The plot and dialogue smack less of Meilhac and Halévy than of Gilbert and Sullivan. Indeed, the device of a theatrical troupe taking over the court of an impoverished duchy would later serve as motor for their own Grand Duke (1896).  The dialogue teems with anti-Prussian remarks and ridicule of international politics generally. The characters of lesser rank speak Milanese, while the nobles and foreigners converse in formal Italian. Early on the Grand Duke tells his majordomo, “Speak your dialect which pleases me more than bad Italian; I too know how to speak it.” 
Act One opens in the music room (sala di studio) of the Palace, for the Grand Duke is as crazy about opera (and court etiquette) as his aunt, the late Grand Duchess, was about men. He does nothing but sing and stage ceremonials. Representatives of the music publishers Ricordi and Lucca are dunning the majordomo Ambrogio for the rental fees for scores. He shows them that the ducal treasury contains only twenty centesemi, for Offenbach’s Grand Duchess spent much of it and her nephew squandered the rest. Ambrogio returns the scores to them and they depart.
The Grand Duke enters, musing over whether a certain motif appears in one opera or another. Given his impoverished circumstances, without even tobacco in his pouch, he decides to abdicate. Ambrogio reminds him that Gerolstein is under the protection of both England and Russia. The Duke is in love with Guglielmina, the sister of the Margrave of Assia-Cassel. Ambrogio points out that if he can persuade the Margrave to give him the hand of his sister and her dowry of six millions, all will be well. The Duke responds that, humiliated by his impoverished state, he is leaving precisely to avoid an imminent visit from the Margrave and his sister, he begins packing, his scepter with an umbrella, his armor with his winter overcoat.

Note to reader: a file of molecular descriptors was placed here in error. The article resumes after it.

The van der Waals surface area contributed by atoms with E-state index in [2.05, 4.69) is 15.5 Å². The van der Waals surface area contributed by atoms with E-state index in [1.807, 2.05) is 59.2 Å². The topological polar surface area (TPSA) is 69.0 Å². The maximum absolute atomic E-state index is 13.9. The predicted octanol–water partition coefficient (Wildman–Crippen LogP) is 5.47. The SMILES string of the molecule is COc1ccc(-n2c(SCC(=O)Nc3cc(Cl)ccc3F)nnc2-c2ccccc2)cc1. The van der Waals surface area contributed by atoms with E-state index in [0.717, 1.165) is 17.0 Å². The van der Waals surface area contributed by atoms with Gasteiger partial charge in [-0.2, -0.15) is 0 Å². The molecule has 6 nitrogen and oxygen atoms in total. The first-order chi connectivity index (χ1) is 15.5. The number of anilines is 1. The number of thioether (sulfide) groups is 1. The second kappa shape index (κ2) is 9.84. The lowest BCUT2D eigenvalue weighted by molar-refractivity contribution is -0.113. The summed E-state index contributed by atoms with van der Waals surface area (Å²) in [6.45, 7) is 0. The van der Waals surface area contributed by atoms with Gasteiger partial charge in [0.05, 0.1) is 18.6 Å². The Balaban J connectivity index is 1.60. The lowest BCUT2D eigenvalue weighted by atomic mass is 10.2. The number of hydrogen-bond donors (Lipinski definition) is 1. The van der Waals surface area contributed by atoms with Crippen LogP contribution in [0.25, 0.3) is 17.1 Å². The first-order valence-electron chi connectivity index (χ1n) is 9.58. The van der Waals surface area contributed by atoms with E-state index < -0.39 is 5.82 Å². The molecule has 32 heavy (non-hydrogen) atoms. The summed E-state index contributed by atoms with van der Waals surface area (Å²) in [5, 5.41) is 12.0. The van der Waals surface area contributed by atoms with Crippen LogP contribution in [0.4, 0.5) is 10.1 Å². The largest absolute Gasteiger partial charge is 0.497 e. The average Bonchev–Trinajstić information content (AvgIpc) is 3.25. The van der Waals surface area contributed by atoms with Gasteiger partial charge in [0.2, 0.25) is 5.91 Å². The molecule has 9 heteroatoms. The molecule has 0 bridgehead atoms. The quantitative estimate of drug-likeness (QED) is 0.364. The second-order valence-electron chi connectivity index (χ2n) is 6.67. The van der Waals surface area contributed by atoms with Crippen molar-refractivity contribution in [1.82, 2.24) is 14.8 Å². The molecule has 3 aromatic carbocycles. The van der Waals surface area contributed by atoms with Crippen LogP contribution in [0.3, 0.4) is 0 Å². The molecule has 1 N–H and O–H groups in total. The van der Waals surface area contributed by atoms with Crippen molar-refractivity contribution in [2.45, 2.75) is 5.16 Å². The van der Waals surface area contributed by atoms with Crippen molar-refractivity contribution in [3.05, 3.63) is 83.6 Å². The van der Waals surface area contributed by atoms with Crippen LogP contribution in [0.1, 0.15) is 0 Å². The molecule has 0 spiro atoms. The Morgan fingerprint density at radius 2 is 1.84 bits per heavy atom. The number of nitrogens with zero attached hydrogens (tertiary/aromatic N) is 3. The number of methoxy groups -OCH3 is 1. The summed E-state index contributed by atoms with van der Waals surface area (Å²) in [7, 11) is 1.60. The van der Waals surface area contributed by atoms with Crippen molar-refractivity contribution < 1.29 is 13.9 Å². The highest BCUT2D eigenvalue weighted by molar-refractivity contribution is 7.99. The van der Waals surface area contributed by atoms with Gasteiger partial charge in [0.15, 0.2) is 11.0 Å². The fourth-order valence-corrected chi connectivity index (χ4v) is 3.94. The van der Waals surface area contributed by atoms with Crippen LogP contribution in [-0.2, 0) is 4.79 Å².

At that point, a Milanese manager of an opera company, Giuseppe (Peppino) Barbagoli, is announced. When he was rich and powerful, the Duke had signed a contract with his old acquaintance and the troupe is now at the door. (Imagine that Hamlet had been the one to invite the players to Elsinore.) When he finds that the contract for the performance will not be honored, Peppino asks for the court regalia in recompense to swell his costume wardrobe, but even that is gone, along with the courtiers and the army. Peppino comes up with a scheme: the lead singers and the ballerinas in his company will stand in for the court. He claims that his prima donnas are capable of fooling any ambassador. When the Duke frets about court etiquette, the manager points out that his aunt, Offenbach’s Grand Duchess, had few scruples about such things. The Duke consents, tells Ambrogio to unpack, and orders them to issue decree upon decree.